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10,000 Km – BFI London Film Festival 2014

October 13, 2014

FestivalsFilm + Entertainment | by Francesco Cerniglia


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10,000 Km is another romance film that deals with the consequences of how developing technology helps and hinders human relationships. Whilst last year’s Her dealt with a full-on relationship with an artificial intelligence, replacing the human partner, 10,000 Km dissects whether technology alone is enough to sustain a relationship.

When Alex (Natalia Tena) gets the chance to move to Los Angeles for a year, to fulfill an artist residency, she leaves behind her boyfriend, Sergi (David Verdaguer), in Barcelona. The opening scene, 23 minutes long, is a marvel to watch as it follows the characters from room to room as their stable lives are torn apart by a sudden email.

A tender loving scene is broken with the news that Alex has just been given her career’s dream, as she puts it, her last shot at what she wants to do. As it dawns on her boyfriend, who is at first ecstatic for her, that their relationship is now at a fork in the road – just when they were thinking of having a baby – the to and fro of decisions, silent gestures, and ‘how will we make this work’ is just the start of the struggles the couple face.

From then on, the film is mostly told through Skype-sessions, Facebook updates, and the desperate phone calls. The film manages to keep a coherent emotional strand running when it is only told through digital screens.

The tight storytelling gives us only the two actors, since Alex’s newfound social life in the US is told only through social media posts. Although this limits to an extent the territory the film can explore, it allows the two central actors to really take the reins of the film and they carry it beautifully.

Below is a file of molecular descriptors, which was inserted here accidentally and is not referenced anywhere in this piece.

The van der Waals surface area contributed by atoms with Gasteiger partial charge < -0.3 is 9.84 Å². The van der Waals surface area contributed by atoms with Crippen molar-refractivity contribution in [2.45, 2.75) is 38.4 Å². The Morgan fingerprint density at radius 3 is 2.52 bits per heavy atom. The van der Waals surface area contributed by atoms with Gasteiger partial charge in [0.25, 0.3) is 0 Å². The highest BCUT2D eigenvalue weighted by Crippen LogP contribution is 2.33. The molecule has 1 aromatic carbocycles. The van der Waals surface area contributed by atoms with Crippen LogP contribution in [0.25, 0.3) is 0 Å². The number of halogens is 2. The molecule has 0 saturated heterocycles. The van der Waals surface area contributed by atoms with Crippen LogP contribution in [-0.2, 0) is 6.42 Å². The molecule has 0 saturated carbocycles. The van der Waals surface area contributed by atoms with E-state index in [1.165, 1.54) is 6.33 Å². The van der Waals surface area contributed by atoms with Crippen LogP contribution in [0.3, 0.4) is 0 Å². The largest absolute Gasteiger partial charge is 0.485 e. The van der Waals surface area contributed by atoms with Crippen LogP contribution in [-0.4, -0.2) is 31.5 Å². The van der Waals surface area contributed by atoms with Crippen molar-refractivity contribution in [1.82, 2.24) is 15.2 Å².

However, despite 10,000 Km tries its best to maintain momentum when told through computer screens, there’s only so much the director can do. As the story drifts along the year they spend apart, the couple runs out of inventive ideas to keep the spark alive, and the film itself suffers the same fate.

As they get bored with the mundane conversations, the audience begins to as well. Sergi complains, ‘Can we talk about something other than our relationship?’ but when Sergi’s life outside of the digital screens is nonexistent, while Alex has moved and made new friends, there is only jealousy and fights to be had.

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From trying to cook together to spicing things up with awkward cybersex scenes, Alex and Sergi try to pretend as if the screen between them as well as the 10,000 Km, don’t exist. But they do, and when running to someone’s door at midnight or having a slow dance with one another can tame the arguments between couples, there’s no such option here.

Despite cradling laptops while dancing together to The Magnetic Fields’ “Nothing Matters When We’re Dancing’ the couple can only ignore the screens between themselves for so long, and there is no replacement for the real.

Oliver Smith